Do you immediately turn your attentions to the next 'child,' and start writing a whole new batch of songs?
"You do. You suddenly realise that your horizon is clear, and you can start thinking about other things. I still have all this touring to do, sure, but in another sense it feels like you've got nothing ahead of you. I've just wrapped up this rather insular, internal process of recording, and that gives you a nice feeling of completion."
Were you surprised with all that your second album (I Am a Bird Now) became?
"I was really surprised. It was shocking, for it to do so well. I hadn't expected that. It was a real boost. That Mercury Music Prize win was completely out of the realm of imagination."
Was it strange to be winning the award for best British album of the year? Do you actually feel English?
"Well, you're not determined to be English on the basis of your feelings [laughs]. You're determined to be English on the basis of your passport. And I have a passport, so I'm English. A lot of my extended family still live in England, and I have a lot of fond memories of England, and in some ways it feels like a kind of home to me. When you move around a lot as a kid, you get this feeling that you belong anywhere."
When did you move to New York?
"I arrived in New York in 1990. It was so completely different back then. That's the one defining quality of the city: it's always changing. It's a city built on two things: immigration and capitalism. It doesn't have any particular regard for the past, what's transpired on its streets, it just knocks itself down, every 20 or 30 years, and rebuilds itself. It makes for a brutal thing at times, but it's also very refreshing. Endless possibilities are always there."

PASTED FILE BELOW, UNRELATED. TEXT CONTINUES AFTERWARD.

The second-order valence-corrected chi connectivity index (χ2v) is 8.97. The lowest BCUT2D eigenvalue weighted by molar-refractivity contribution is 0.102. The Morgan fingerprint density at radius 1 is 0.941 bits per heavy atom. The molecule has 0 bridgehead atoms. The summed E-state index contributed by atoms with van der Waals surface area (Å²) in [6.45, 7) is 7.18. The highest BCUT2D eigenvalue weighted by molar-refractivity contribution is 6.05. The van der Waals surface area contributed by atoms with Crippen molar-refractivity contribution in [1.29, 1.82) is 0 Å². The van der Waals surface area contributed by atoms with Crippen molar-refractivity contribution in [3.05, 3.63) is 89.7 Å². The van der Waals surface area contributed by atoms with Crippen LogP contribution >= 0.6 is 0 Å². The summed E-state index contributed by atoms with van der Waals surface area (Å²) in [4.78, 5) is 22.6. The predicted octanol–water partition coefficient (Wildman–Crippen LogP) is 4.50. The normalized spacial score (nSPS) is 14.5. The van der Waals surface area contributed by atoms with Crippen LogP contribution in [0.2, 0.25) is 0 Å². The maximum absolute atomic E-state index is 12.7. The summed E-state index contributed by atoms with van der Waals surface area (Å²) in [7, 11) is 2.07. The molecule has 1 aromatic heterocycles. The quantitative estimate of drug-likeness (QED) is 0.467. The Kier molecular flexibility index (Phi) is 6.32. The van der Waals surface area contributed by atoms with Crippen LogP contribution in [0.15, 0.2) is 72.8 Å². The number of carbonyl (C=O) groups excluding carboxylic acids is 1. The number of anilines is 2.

Have you had an inordinate number of offers to do guest vocals for people of recent?
"Well, no, they're mostly just my friends, and these projects of theirs that've cropped up over the last five or six years. Some of them I even recorded before [I Am a Bird Now] was released, like (with) Hercules and Love Affair. I guess these things just piled up over the years, and all seemed to come out in the last year or two. It created the illusion that I was out there, doing duets like my life depended on it. The only one I've done really recently was the Björk (album, Volta), and that was really, really rewarding."
Did you ever have a disco period in your youth?
"I like certain disco. I like a lot of pre-disco, when it was more like electro and soul rubbing up against each other, before it became the full-blown disco movement."
What about Arthur Russell, who seems like a huge influence on that Hercules album?
"I didn't know who Arthur Russell was when I sang on it. Now I say that and people think that I'm crazy. I know Andy [Butler] looked at me in an odd fashion when I told him that. At the time I didn't think anything of it, but, listening to it now, I can see why it would remind people of Arthur Russell. Whom I very much know about now, of course."